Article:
Well that’s a very difficult question to have to answer shortly. I think that we’re dealing, specifically in the United States and the United Kingdom, with media who perceive the primary objective, as being to sell papers or to hold television and radio audiences and this has become an increasingly perilous mission for them because if you look at the figures are in steep decline and there is no sign that this is going to stop so you are dealing with a lot of media organizations which are battling for a shrinking market and that makes them increasingly ruthless in terms of just creating the stories which they think will sell. And what is disturbing if you look at the pattern is how these stories are becoming more and more insular. We used to laugh in this country about the ignorance of the American mid west the fact that they never knew what was going on in the rest of the world I wonder how much we really know what’s going on in the rest of the world any longer in the UK and we can really look to the main news bulletins, a lot of it is trivia a lot of it is sensation a lot of it is- if you can get somebody who cried live on television that’s worth a great deal more than any degree of analysis on what’s happening in Iraq or Afghanistan. Now, that’s harsh and I know that there lots of exceptions but the truth is that there is less and less space given in terms of mass media to any real kind of analysis and real weight given to the importance of the things I have tried to talk about briefly today. How many people actually think that there is a real challenge in terms of United States European relationships over the next 5 years. Everybody here knows that there is but it’s not an issue. It’s not discussed, it’s not talked about. Our politics has become, on the one hand, increasingly a matter of  micro-management, managerial, and the media has become increasingly sensational and simply geared to selling its product. Now, in that very difficult arrangement, it is extremely important that those of us who have better information and are motivated by a sense of urgency that we don’t shut up and that we do our best to lay our platforms and work very hard at it which is why a gathering such as this and an organization such as this really matters and I think they’re going to matter more and more over the next 5 years.

(Unknown female speaker):

I’m a member of the E-AG. I really love what you said about the BBC, the triviality of it. What I really wanted to comment upon was you were talking about merkel and Sarkozy and Merkel’s speech and you said ‘do we share the same values as America?’ and one person you didn’t mention, I know he’s been sort of airbrushed out of history, was Tony Blair, who actually did say these things in all of his major speeches which weren’t really reported by the BBC thoroughly especially his speech in LA and I don’t really know whether Brown is on the same level as Merkel or Sarkozy but I wondered why you left Tony Blair out because I felt he was one person who, whether you liked him or not or agreed with him or not, understood about the bigger picture and the shared values.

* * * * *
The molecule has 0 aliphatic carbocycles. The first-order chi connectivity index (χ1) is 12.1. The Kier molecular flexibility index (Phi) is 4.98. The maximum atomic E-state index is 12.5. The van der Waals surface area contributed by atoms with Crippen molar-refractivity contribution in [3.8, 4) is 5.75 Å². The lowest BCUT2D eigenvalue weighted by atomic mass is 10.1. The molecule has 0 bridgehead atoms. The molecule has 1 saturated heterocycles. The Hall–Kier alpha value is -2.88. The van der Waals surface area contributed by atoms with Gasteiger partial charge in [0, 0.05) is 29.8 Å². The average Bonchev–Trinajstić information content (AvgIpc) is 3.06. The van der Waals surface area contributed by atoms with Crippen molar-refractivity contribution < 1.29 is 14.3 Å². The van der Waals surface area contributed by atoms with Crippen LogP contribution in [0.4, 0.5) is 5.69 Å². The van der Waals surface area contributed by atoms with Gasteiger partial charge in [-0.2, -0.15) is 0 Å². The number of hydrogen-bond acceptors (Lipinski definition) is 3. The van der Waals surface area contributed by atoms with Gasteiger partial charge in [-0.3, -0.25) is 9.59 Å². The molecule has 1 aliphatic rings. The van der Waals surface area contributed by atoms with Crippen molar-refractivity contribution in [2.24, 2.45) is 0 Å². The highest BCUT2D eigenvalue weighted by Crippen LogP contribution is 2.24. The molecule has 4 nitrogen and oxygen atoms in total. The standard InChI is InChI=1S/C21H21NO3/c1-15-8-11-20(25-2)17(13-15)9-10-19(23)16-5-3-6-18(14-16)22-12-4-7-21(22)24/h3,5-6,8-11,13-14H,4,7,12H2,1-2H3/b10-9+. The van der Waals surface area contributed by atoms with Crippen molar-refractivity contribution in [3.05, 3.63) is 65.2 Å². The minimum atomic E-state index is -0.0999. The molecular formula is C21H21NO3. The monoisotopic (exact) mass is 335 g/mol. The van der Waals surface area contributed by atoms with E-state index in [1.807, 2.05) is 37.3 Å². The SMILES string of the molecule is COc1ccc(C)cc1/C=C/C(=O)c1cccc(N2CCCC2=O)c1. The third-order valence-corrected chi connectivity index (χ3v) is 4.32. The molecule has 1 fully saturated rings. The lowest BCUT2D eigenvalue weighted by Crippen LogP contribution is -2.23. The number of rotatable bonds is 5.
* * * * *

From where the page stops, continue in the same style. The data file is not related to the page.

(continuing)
Lord Watson:

Well I think there’s a lot in that. It may well be that there has to be a reappraisal of Blair. It’s already becoming easier to put certain things into perspective because what has happened since he left. To Gordon Brown the job may have seemed simple but it wasn’t once he moved from number 11 to number 10. I think Tony Blair had three singular pieces or personalities of misfortune in him. First of all, I know he was absolutely genuine about really trying to put the relationship with Berlin at the centre of a lot of what he was doing. Unfortunately he encountered Schroeder and Schroeder forgive my language was a bullshitter of the first order. He was the Harold Wilson of German politics and I’m afraid he wasn’t a partner fit for …. Then of Crouse he had the misfortune of having to deal with Chirac and if you look at the defence agreement which this country, under Blair, made with France, it was extraordinarily important but Chirac went off on a different trajectory. Third, he met George W and that was also unfortunate because it wasn’t just the toothpaste, there was some sort of other relationship at work there, maybe religious, whatever, which he simply wasn’t able to express and he wasn’t able to share with either parliament or the people in the united kingdom, hence much of the misunderstand over and around the Iraq war. So I think he had three personal misfortunes but another thing and I don’t mean this in a partisan way at all. Blair found as many Prime Ministers found before that it’s much easier to be pro-European when you’re on the European continent then when you’re in the British Isles. By and large if you look at the speeches that he made about Europe or indeed the speeches he made about the Atlantic relationship, the most important were made either in Europe or America now towards the end of his time as prime minister he blamed the media for that I think there was  a more fundamental problem which was all to do with his relationship with Gordon brown and somehow he managed to allow critical areas of the European relationship including what our position would be about the euro, he succeeded them in a way and that was a big mistake and that was thought in continental Europe that he wasn’t really trying. Having said all of those things which are points of misfortune and maybe points of miscalculation what I think we will come to appreciate with Blair was that he had a world view and that he had a wider view and that he understood that democracy to survive has to be proactive and we’re all going to have to relearn that and it’s all about bringing the troops back and all the rest of it but the fact is there will be other interventions and they will have to occur and we will have to have them on the basis of real agreement between Europe and the United States.

(Unknown male speaker):